In lieu of an abstract, here is a brief excerpt of the content:

222 LETTERS IN CANADA 1998 and its constituent elements - the ingredients of dramatic tension, the impact of visual images, actors and acting, and so on. Schiller saw the original ending of Goethe's play - Egmont's vision of Gretchen - as a serious flaw, a leap into the realm of the improbable, acceptable perhaps in the world of opera but not of theatre. He therefore altered the endingconsiderably1 but did not omit it entirely, whichhas been claimed so often in the critical literature on the work. Goethe, however, disliked Schiller's treatment and later restored his own version, which in John's view bears more of the hallmarks of a painting than of a theatrical production. This is an important point for John, as it highlights the primacy of image over text in terms of theatrical efficacy and repeated revitalization which is the fundamental conviction underlying his present study. What John does best - and he truly does it in an exemplary fashion - is to present a wealth of detailed and complicated material very clearly. By means of division and subdivision of chapters he manages to relieve the reader at every point where the detail might begin to become overwhelming . One is truly grateful for the clarity of style and mmd behind and within this book. The one reservation that I have concerns what seems to me a failure to fulfil the promise contained in the title, Images of Goethe through Schiller's 'Egmont.' But perhaps the fault lies in my misreading of this title; perhaps what seemed to promise new insights into Goethe was simply meant to promise insightsinto the interpretation ofSchiller's version ofGoethe's text through its performance history over the past two hundred years. This John's book most certainly does, and it is to be welcomed on that account. What was lacking for me was an attempt to come to terms with the different goals and capabilities that variously underlie stage productions, videotape, and film presentations, all of which in my view set different parameters and offer different achievements in terms of a realization of the text. That being said, I nevertheless welcome the present study as a useful addition to the literature on Goethe's Egmont. (DEIRDRE VINCENT) Joseph de Maistre. An Examination ofthe Philosophy ofBacon: Wherein Different Questions ofRational Philosophy are Treated Translated and edited by Richard A. Lebnm McGill-Queen's University Press. lxii, 332. $75.00 In one of his last, and longest, essays, Isaiah Berlin set out to trace the origins of fascism to the work of Joseph de Maistre. One would expect wholesale condemnation of this reactionary thinker standing in polar opposition to Berlin's own paradigmatic liberalism. Instead, with unstrained equanimity Berlin depicts a thinker who was, to use an image from another of his essays, one of the great hedgehogs of history. Maistre HUMANITIES 223 had a vision of human depravity thathe displayed with an ineluctable logic and clarity of thought that exercised a fascination over Berlin, even to the point that its connection with fascism goes virtually unaddressed by him. The essay, in The Crooked Timber ojHumanity, is to be recommended for its obvious value on several levels. No less recommended is the contributionof Richard A. Lebrun, who has translated three of Maistre's works, and has written both a biography of Maistre and a monograph onMaistre's religious and political thought. The present volume is a translation of Malstre's attack on Francis Bacon (15611624 ), whom Maistre took to be responsible more than anyone for what has come to be called the Enlightenment, but which for him was an W1relieved debacle that culminated in the horror of the French Revolution. An appreciation of the attack obviously requires some background on both Maistre and his target. Joseph de Maistre (1753-1821) was born in Savoy, whence he fled before the armies of the Revolution, winding up eventually as Sardinianambassadar to the court at St Petersburg. Reaction was his career. His style and outlook recall thinkers of the century previous to his: Pascal and especially Bayle. Although the so-called Arsenal of the Enlightenment is not mentioned inthis work, Maistre did own Bayle's Dictionnaire, and may well have...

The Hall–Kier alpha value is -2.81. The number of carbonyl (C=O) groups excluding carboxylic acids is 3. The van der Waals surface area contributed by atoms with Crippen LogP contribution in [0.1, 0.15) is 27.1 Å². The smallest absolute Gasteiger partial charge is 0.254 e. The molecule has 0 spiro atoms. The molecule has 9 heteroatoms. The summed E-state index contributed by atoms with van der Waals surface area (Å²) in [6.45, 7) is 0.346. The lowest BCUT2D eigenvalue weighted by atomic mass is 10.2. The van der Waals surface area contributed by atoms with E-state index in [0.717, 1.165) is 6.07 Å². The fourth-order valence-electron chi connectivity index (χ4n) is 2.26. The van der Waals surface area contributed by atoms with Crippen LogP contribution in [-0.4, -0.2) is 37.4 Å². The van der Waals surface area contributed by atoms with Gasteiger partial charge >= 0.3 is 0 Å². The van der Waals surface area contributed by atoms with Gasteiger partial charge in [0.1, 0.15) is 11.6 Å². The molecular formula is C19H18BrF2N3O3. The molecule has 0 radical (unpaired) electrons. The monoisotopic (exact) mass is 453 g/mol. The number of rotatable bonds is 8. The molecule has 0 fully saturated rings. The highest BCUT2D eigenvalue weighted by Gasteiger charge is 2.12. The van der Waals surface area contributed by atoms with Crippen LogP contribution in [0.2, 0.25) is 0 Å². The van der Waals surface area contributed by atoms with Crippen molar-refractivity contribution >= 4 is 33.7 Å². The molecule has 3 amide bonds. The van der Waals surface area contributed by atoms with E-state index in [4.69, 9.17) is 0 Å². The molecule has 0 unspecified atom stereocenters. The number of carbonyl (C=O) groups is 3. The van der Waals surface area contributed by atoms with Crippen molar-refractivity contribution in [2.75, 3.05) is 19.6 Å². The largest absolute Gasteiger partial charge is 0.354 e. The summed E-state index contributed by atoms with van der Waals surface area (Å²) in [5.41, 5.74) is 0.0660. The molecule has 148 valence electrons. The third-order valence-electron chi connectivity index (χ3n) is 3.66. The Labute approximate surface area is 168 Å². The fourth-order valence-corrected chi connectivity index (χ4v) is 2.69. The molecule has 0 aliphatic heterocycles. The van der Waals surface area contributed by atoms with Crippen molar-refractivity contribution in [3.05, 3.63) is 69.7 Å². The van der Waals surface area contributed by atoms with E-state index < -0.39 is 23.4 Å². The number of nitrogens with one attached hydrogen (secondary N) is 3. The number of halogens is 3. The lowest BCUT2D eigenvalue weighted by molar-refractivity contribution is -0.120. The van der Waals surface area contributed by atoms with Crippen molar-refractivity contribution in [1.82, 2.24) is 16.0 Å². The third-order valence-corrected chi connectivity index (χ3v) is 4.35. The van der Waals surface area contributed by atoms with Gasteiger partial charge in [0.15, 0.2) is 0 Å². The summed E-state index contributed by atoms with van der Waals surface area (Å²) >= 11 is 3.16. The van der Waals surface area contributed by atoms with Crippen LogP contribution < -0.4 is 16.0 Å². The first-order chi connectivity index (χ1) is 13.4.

Additional Information

Print ISSN
pp. 222-224
Launched on MUSE
Open Access
Back To Top

This website uses cookies to ensure you get the best experience on our website. Without cookies your experience may not be seamless.